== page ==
At Kiku Sushi & Vegetarian, a hidden gem in Lafayette where the restaurant’s whiteboard showcases fresh, seasonal fish flown in directly from Japan, there is a growing list of plant-based sushi rolls impressing pescatarians, vegans and vegetarians alike.
Chef-owner Sophia Batsaikhan’s tasty creations — a dragon roll made with sweet potato tempura, avocado and eggplant instead of eel; spicy tuna reinterpreted as marinated tomato and seven-spice powder — are part of a growing movement among Bay Area sushi chefs to address seafood sustainability and make plant-based eaters feel welcome.
In addition to Kiku, restaurants like San Francisco’s Kaiyō and the Sushi Confidential mini chain in San Jose, Campbell and Morgan Hill, are infusing their menus with sashimi, nigiri, maki and temaki made with ingredients like pickled burdock root, compressed pear and tofu-cashew wasabi cream. The cutting-edge techniques, freshest ingredients and Japanese seasonings yield sushi that doesn’t skimp on beauty or flavor, even without the fish.
Batsaikhan, who opened Kiku Lafayette in 2021 and also helms the kitchen at its 12-year-old sister restaurant in Berkeley, first noticed the demand for vegetarian rolls about six years ago.
“Sushi lovers would come in with their vegetarian friends, and all they could eat was a cucumber roll,” she says. “I wanted all of my customers to experience great sushi. So we started to experiment with different ingredients and flavors, and to taste everything.”
Today, the menu features 24 types of sushi made from plants, not to mention a large selection of vegetarian gyoza, soba, salads and soups, including a stunning mushroom soup in a clear, delicate broth. Thanks to their texture and natural umami, mushrooms play a prominent role in many vegetarian sushi programs, and Kiku’s is no exception.
Baked king mushrooms stand in for scallops on the vegan baked scallop roll, which gets added umami from seaweed pearls and a spicy sauce. Batsaikhan transforms tomato into a dead-ringer for spicy tuna by marinating the tomato for two days in soy sauce and other ingredients to get that reddish-brown color. She and her team use tofu in lieu of crab, and their seaweed salad is not the neon stuff from a tub but a lively, made-to-order dish using six types of seaweed.
“Typical wakame is made from seaweed roots and often comes from a factory,” she says. “I want people to have that feeling of everything being fresh and well-made.”
You can make these rolls at home, too, if you have the right tools, says sushi chef Bryan Sekine, the whiz behind Secrets of Sushi and author of 2021’s “Vegetarian & Vegan Sushi Cookbook for Beginners: 50 Step-by-Step Recipes for Plant-Based Rolls” (Rockridge Press, $15). All you need, according to Sekine, who teaches sushi-making both IRL and via his YouTube channel, is a bamboo rolling mat, a sharp knife, a few empty sauce bottles and a dedicated rice cooker.
Sekine has worked in the sushi world since 2008, but felt the pull toward vegan-izing his rolls in the past few years. Certain fish, like freshwater eel, have made the endangered list in other countries, he notes, and seafood costs have doubled and sometimes tripled in cost. COVID and the resulting supply chain issues didn’t help.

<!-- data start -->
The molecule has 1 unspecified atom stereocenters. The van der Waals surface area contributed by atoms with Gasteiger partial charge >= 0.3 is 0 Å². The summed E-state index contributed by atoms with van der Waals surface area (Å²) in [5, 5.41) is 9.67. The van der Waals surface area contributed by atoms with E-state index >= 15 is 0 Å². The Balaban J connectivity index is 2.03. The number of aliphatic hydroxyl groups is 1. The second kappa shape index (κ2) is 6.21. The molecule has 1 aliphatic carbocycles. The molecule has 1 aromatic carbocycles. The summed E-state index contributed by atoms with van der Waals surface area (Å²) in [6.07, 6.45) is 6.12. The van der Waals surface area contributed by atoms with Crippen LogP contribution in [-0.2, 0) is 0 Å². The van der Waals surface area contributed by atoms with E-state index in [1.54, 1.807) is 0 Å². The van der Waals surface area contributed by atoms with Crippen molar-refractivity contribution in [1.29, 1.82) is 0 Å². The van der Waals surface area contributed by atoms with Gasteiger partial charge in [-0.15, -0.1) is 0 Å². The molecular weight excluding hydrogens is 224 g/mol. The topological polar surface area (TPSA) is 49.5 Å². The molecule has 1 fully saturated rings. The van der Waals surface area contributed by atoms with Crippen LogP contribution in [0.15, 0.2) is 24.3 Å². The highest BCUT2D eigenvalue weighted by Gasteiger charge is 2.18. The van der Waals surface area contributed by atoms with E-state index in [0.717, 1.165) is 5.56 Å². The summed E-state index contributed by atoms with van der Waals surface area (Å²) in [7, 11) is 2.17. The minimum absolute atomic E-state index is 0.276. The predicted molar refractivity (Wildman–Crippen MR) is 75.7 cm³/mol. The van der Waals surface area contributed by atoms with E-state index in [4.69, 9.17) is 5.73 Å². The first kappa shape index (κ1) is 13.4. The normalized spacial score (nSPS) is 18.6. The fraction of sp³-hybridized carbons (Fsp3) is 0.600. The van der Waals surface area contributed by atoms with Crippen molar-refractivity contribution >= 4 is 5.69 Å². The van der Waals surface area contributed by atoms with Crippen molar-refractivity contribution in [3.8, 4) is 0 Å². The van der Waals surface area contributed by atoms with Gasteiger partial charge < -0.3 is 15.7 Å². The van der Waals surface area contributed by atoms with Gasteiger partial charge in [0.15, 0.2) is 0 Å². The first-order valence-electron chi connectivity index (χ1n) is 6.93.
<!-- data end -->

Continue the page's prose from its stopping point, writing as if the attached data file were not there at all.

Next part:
“It wasn’t just take-out boxes and Dr. Pepper that were in short supply,” he says.
Along with mirin, soy sauce and sake — the holy trinity of Japanese cooking — you’ll want nori, cucumber and avocado on hand, sweet potato for color and sweetness, red bell pepper and carrot for crunch, and all the mushrooms, Sekine says. He, too, uses king oysters to replicate scallops, and likes enokis for making nigiri. Don’t forget the sticky, vinegared sushi rice.
“Start with a simple avocado or cucumber roll,” he says. “You can add bell pepper or asparagus and build on that. Once you get the technique down, the sky’s the limit.”
His Dynamite Sushi Tower recipe, for example, is made with fried king oyster mushrooms and spicy vegan mayo, while his Sakura Hand Roll how-to celebrates sprightly carrots, asparagus and cucumber set off by beet-stained sushi rice.
At Kaiyo, a hub for Nikkei cuisine in San Francisco’s Cow Hollow and SoMA districts, vegetarian sushi is taken to another level. Nikkei food applies Japanese techniques to Peruvian ingredients — think tropical fish, squash, aji amarillo. Together with owner John Park, executive chef Alex Reccio and his team explore the intersection of the two cultures with dishes like vegetarian tiradito, a Peruvian take on sashimi they offer with roasted golden beets, vegan tigre de leche and togarashi.
While the vegetarian sushi roll menu is small — just six rolls, and growing — it is ambitious, with ingredients such as compressed pears, puffed quinoa and smoked Andean black salt. For fall, Reccio created a seasonal roll that prominently features kabocha squash. Mixed with onions, garlic, aji amarillo and dashi broth, the squash is pureed, then swiped across the plate with flair.
The roll’s “stuffing” is made using three types of roasted mushrooms, ginger, cream cheese and crispy avocado. The final touch: A piece of compressed kabocha draped on top of the roll. To make that, Reccio steams the squash with herbs and garlic then vacuum packs it — compression locks in flavor — before slicing the squash paper-thin.
“I like things with texture, so we top this roll with crispy vermicelli noodles quickly fried in hot oil,” he says. “Colors are important for me, too. I like my food to be yummy just by looking at it.”
Currently, Reccio is experimenting with blanched napa cabbage as a stand-in for nori, and green plantains, which he marinates, slow-roasts and slices to mimic the look and taste of unagi.
“I think it’s fun to create a full experience like you are eating real fish,” he says. “There are so many opportunities to create robust and bright flavors.”